The New Jersey Senate passed legislation sponsored by Senator Joe Kyrillos (R-Monmouth) to help create jobs and grow the economy in Atlantic City.
The bill, S-366, creates a pilot program modifying certain requirements for licenses issued under small-scale and staged casino facilities, permitting such casinos to be located in renovated or newly constructed buildings located within the Atlantic City Boardwalk zone.
“Nearly 8,000 hardworking New Jerseyans lost their jobs when four larger casinos closed last year,” said Senator Kyrillos. “Now, more than ever, it is essential that we bolster our efforts to get Atlantic City back on its feet and restore the city’s reputation as a worldwide resort, tourist and convention destination. This legislation will create jobs and grow the city’s economy by making it easier for new businesses to set up shop and help revitalize Atlantic City’s tourism industry.”
— Senator Joe Kyrillos (@joekyrillos) June 25, 2015
The Senator’s bill will help boutique casinos grow and thrive in Atlantic City, shoring up the struggling city’s economy following the closure of several large casinos that left many locals out of work. Under the bill, small-scale or staged casino facilities would be required to establish and maintain an approved, superior, first-class hotel, at least one top-notch restaurant, and at least one entertainment venue.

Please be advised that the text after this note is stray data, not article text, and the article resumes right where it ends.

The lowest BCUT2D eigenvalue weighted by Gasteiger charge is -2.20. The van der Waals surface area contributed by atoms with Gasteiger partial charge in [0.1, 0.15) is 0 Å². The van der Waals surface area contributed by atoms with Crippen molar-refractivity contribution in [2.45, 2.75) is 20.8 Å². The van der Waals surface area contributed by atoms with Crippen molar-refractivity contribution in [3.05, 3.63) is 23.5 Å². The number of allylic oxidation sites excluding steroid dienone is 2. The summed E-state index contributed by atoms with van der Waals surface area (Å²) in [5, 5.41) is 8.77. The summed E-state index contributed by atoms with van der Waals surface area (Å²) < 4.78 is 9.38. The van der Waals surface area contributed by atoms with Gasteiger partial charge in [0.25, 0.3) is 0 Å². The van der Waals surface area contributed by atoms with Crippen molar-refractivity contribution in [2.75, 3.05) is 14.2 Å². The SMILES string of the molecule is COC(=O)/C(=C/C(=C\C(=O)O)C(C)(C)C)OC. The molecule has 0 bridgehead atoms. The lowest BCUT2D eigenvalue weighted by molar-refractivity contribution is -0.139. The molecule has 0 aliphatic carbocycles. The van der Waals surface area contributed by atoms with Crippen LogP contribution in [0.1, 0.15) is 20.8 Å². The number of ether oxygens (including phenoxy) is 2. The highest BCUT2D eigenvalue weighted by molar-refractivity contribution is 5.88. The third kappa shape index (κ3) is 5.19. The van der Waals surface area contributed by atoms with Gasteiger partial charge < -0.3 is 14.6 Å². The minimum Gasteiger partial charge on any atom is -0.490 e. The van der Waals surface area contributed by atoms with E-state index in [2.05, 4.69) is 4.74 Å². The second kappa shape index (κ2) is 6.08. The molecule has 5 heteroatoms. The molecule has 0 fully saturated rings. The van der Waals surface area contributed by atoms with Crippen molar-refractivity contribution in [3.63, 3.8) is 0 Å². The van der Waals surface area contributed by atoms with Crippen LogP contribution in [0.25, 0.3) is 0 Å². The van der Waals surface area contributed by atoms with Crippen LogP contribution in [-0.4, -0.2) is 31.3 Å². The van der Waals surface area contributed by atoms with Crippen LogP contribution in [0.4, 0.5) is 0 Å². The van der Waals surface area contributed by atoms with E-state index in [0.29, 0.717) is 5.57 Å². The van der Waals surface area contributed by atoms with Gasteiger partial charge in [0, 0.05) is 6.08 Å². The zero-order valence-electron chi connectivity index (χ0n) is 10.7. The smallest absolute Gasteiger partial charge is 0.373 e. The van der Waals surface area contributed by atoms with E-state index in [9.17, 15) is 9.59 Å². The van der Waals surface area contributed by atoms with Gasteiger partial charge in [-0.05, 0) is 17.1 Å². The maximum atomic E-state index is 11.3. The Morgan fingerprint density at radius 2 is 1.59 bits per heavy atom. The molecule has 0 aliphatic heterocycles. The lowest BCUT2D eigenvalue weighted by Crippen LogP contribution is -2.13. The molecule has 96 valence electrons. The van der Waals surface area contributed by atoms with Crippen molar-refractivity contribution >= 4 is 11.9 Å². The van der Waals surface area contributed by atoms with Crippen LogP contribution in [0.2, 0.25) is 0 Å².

“The revitalization of Atlantic City brings huge benefits and returns for the workforce and taxpayers across New Jersey,” Kyrillos said.
Under the bill, an owner of a small-scale Atlantic City casino must deposit 5 percent of gross revenue annually to a fund controlled by the State Treasurer. To encourage economic growth, those funds can be used by the casino to expand operations. Funds that are not used for this purpose within five years of licensure will be expended to fund infrastructure improvements to better the welfare of Atlantic City.
Additionally, as much of the shore community continues to recover from Superstorm Sandy, S-366 also requires flood-prevention efforts to prepare all new casinos for future storms. Under the bill, any new facility must secure a permit pursuant to the Coastal Area Facility Review Act and adhere to regulations implemented by the Casino Control Commission.
The bill now awaits a vote in the Assembly.